After the 2000 census, the Republican-controlled state Senate sought to draw a congressional district map that would guarantee a Republican majority in the state's delegation. The Democratic-controlled state House desired to retain a plan similar to the existing lines. Not surprisingly, this created an impasse. With the Legislature unable to reach a compromise, the matter was settled by a panel of federal court judges, who ruled in favor of a district map that largely retained the status quo.

However, the Republicans dominated the Legislative Redistricting Board, which draws the lines for the state legislative districts, by a majority of four to one. The Republicans on this board used their voting strength to adopt a map for the state Senate that was even more favorable to the Republicans and a map for the state House that also strongly favored them as Democrats had before.

In 2002, Texas Republicans gained control of the Texas House of Representatives for the first time since Reconstruction. The newly elected Republican legislature engaged in an unprecedented mid-decade redistricting plan. Democrats said that the redistricting was a blatant partisan gerrymander, while Republicans argued that it was a much-needed correction of the partisan lines drawn after the 1990 census. The result was a gain of six seats by the Republicans in the 2004 elections, giving them a majority of the state's delegation for the first time since Reconstruction.

In December 2005, the US Supreme Court agreed to hear an appeal that challenged the legality of this redistricting plan. While largely upholding the map, it ruled the El Paso-to-San Antonio 23rd District, which had been a protected majority-Latino district until the 2003 redistricting, was unconstitutionally drawn. The ruling forced nearly every district in the El Paso-San Antonio corridor to be reconfigured. Partly due to this, Democrats picked up two seats in the state in the 2006 elections. The 23rd's Republican incumbent was defeated in this election—the first time a Democratic House challenger unseated a Texas Republican incumbent in 10 years.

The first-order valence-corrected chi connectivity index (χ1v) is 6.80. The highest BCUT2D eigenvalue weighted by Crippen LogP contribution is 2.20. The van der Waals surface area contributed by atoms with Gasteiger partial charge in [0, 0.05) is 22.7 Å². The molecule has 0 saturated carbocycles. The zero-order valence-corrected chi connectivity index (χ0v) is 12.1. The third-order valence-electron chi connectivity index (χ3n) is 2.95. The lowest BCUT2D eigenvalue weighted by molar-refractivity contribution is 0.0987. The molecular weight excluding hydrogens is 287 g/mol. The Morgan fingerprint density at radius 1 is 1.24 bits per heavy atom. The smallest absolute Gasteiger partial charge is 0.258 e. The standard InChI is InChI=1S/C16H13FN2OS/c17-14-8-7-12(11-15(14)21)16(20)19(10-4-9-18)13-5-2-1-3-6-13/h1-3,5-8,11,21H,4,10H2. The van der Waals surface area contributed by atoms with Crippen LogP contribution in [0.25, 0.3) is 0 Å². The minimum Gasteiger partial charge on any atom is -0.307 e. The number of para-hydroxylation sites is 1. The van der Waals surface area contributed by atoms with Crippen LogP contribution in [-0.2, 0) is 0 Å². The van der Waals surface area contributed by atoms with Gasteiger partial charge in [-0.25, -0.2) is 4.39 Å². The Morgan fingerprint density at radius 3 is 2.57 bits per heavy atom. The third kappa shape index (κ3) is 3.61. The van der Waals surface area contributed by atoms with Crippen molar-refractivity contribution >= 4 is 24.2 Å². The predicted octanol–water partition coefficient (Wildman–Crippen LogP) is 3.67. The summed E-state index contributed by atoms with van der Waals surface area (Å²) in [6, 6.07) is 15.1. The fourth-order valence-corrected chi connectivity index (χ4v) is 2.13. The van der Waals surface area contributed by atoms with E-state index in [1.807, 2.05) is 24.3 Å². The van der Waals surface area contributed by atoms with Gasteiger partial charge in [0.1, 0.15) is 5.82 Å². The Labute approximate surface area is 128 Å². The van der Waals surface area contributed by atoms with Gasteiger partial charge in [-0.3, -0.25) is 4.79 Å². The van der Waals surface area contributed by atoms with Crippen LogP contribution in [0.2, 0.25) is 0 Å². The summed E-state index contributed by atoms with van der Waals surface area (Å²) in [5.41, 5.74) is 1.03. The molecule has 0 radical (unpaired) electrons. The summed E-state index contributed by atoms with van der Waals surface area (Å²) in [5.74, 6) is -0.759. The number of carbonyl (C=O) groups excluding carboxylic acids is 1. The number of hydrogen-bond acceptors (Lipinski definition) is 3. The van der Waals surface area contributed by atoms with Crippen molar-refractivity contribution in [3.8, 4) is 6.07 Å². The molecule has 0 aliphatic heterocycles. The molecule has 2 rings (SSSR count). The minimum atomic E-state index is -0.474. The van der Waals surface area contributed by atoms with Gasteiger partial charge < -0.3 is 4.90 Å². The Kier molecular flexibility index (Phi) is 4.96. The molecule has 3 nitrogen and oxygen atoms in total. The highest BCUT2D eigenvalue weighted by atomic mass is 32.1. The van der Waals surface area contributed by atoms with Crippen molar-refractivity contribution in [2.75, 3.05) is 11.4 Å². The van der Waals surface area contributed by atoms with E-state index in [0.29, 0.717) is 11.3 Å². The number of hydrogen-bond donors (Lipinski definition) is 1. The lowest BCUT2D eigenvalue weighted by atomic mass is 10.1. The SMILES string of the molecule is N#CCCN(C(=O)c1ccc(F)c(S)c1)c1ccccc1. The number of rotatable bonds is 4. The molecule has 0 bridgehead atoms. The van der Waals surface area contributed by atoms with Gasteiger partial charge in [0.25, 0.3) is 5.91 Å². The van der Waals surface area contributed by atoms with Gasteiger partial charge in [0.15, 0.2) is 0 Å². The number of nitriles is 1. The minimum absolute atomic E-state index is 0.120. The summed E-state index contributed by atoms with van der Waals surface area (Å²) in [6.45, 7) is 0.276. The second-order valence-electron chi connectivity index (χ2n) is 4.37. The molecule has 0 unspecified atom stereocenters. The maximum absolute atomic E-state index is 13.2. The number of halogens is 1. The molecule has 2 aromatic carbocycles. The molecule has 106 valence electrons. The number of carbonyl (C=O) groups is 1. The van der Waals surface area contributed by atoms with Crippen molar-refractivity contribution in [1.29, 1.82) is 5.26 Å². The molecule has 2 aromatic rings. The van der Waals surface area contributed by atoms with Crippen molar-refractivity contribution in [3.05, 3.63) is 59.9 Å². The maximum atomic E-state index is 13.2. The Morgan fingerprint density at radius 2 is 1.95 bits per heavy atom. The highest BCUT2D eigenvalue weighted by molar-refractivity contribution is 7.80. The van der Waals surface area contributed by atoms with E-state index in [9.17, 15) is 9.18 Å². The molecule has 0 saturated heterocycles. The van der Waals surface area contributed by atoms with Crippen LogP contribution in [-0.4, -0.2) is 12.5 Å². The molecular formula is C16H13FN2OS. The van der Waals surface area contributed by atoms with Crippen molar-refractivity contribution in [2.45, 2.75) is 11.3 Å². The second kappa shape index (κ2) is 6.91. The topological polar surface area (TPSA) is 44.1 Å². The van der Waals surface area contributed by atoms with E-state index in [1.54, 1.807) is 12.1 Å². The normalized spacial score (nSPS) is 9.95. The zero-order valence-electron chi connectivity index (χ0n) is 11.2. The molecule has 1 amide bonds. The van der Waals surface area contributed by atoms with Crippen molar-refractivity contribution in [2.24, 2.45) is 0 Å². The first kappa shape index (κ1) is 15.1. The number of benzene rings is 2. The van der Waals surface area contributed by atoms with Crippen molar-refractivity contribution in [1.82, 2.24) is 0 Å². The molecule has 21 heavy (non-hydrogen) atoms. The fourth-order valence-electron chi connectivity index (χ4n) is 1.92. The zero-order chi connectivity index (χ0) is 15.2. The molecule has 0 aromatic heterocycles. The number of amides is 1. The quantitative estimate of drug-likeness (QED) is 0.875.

Current situation[edit]

Texas Presidential elections results
YearRepublicanDemocratic
201257.19% 4,555,79941.35% 3,294,440
200855.48% 4,467,74843.72% 3,521,164
200461.09% 4,526,91738.30% 2,832,704
200059.30% 3,799,63938.11% 2,433,746
199648.80% 2,736,16643.81% 2,459,683
199240.61% 2,496,07137.11% 2,281,815
198856.01% 3,036,82943.41% 2,352,748
198463.58% 3,433,42836.18% 1,949,276
198055.30% 2,510,70541.51% 1,881,148
197647.97% 1,953,30050.08% 2,082,319
197266.20% 2,298,89633.24% 1,154,291
196839.87% 1,227,84441.14% 1,266,804
196436.49% 958,56663.32% 1,666,185
196048.52% 1,121,13050.25% 1,167,567

Republicans control all statewide Texas offices, both houses of the state legislature and have a majority in the Texas congressional delegation. This makes Texas one of the most Republican states in the U.S.[citation needed]

Despite overall Republican dominance, however, there are some cities and regions with strong Democratic power. Austin, the state capital, is a Democratic stronghold and a center of progressive political activism. El Paso and the Rio Grande Valley also remain loyal to the Democratic Party. In addition, the mayors of most major Texas cities, though running in "nonpartisan" races, are affiliated with the Democratic Party. The cities of Houston, San Antonio, Dallas, Austin, and El Paso all presently have elected mayors with Democratic ties, and have voted Democratic in recent statewide and federal elections. However, the suburbs of these cities remain heavily Republican.[citation needed]

While historically the Republicans first broke Democratic Solid South dominance in Texas by making inroads in urban areas like Dallas and Houston, today the key to Republican strength in the state is winning sweeping majorities across rural and suburban Texas, overcoming the Democratic urban vote.[citation needed]

During the 2006 election cycle, the Democrats scored major successes by winning six state House seats (five in the general election and one in an earlier special election), cutting the Republican majority in the House by half. They also gained two federal Congressional seats. The Democrats failed to win any statewide offices, however. 2008 saw further Democratic gains. Although the Republicans regained a congressional seat they had lost to the Democrats in 2006, the Democrats gained six state house seats (reducing the Republican majority there to a single seat) and one state senate seat.[citation needed]

The 2010 elections saw a reversal of this trend, with the Republicans taking a 101 to 49 supermajority in the State House. Republicans also captured 3 house seats, one central-Texas seat and two Hispanic-Majority seats in south Texas (one being the 23rd district lost in 2006).[citation needed]

Future[edit]

Texas, like California, is now a minority-majority state. This means that non-Hispanic whites no longer make up a majority of the population. This is predominantly due to the booming Hispanic population, which accounted for 38.1% of the state's population as of 2011 (compared to 44.8% for non-Hispanic whites).[3]

The state's changing demographics may well result in a change in its overall political persuasion. With Hispanic and Latino voters currently overwhelming supporting the Democratic Party, Texas may eventually become a tossup state in presidential elections and turn blue for the first time since 1976.[4] This said, in a recent article, Mark Yzaguirre questioned this assumption through highlighting Governor Rick Perry's courting of 39% of Hispanics in his victory in the 2010 Texas Gubernatorial.[5]